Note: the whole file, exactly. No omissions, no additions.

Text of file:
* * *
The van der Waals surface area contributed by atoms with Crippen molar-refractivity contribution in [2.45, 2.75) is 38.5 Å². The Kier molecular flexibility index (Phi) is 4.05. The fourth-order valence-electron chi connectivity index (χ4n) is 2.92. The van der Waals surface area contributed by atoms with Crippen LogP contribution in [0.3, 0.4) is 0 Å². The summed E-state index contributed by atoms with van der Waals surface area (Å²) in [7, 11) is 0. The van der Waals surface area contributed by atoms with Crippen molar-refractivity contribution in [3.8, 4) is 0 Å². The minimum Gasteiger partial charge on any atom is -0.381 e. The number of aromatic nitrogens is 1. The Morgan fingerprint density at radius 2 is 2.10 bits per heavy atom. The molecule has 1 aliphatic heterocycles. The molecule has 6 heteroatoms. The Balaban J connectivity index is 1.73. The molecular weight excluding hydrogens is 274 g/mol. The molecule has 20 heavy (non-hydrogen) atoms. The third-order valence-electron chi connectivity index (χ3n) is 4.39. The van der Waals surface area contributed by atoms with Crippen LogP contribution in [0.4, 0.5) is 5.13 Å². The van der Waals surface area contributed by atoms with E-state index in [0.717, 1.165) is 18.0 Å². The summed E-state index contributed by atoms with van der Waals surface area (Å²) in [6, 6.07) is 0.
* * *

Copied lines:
The van der Waals surface area contributed by atoms with Crippen molar-refractivity contribution in [2.45, 2.75) is 38.5 Å². The Kier molecular flexibility index (Phi) is 4.05. The fourth-order valence-electron chi connectivity index (χ4n) is 2.92. The van der Waals surface area contributed by atoms with Crippen LogP contribution in [0.3, 0.4) is 0 Å². The summed E-state index contributed by atoms with van der Waals surface area (Å²) in [7, 11) is 0. The van der Waals surface area contributed by atoms with Crippen molar-refractivity contribution in [3.8, 4) is 0 Å². The minimum Gasteiger partial charge on any atom is -0.381 e. The number of aromatic nitrogens is 1. The Morgan fingerprint density at radius 2 is 2.10 bits per heavy atom. The molecule has 1 aliphatic heterocycles. The molecule has 6 heteroatoms. The Balaban J connectivity index is 1.73. The molecular weight excluding hydrogens is 274 g/mol. The molecule has 20 heavy (non-hydrogen) atoms. The third-order valence-electron chi connectivity index (χ3n) is 4.39. The van der Waals surface area contributed by atoms with Crippen LogP contribution in [0.4, 0.5) is 5.13 Å². The van der Waals surface area contributed by atoms with E-state index in [0.717, 1.165) is 18.0 Å². The summed E-state index contributed by atoms with van der Waals surface area (Å²) in [6, 6.07) is 0.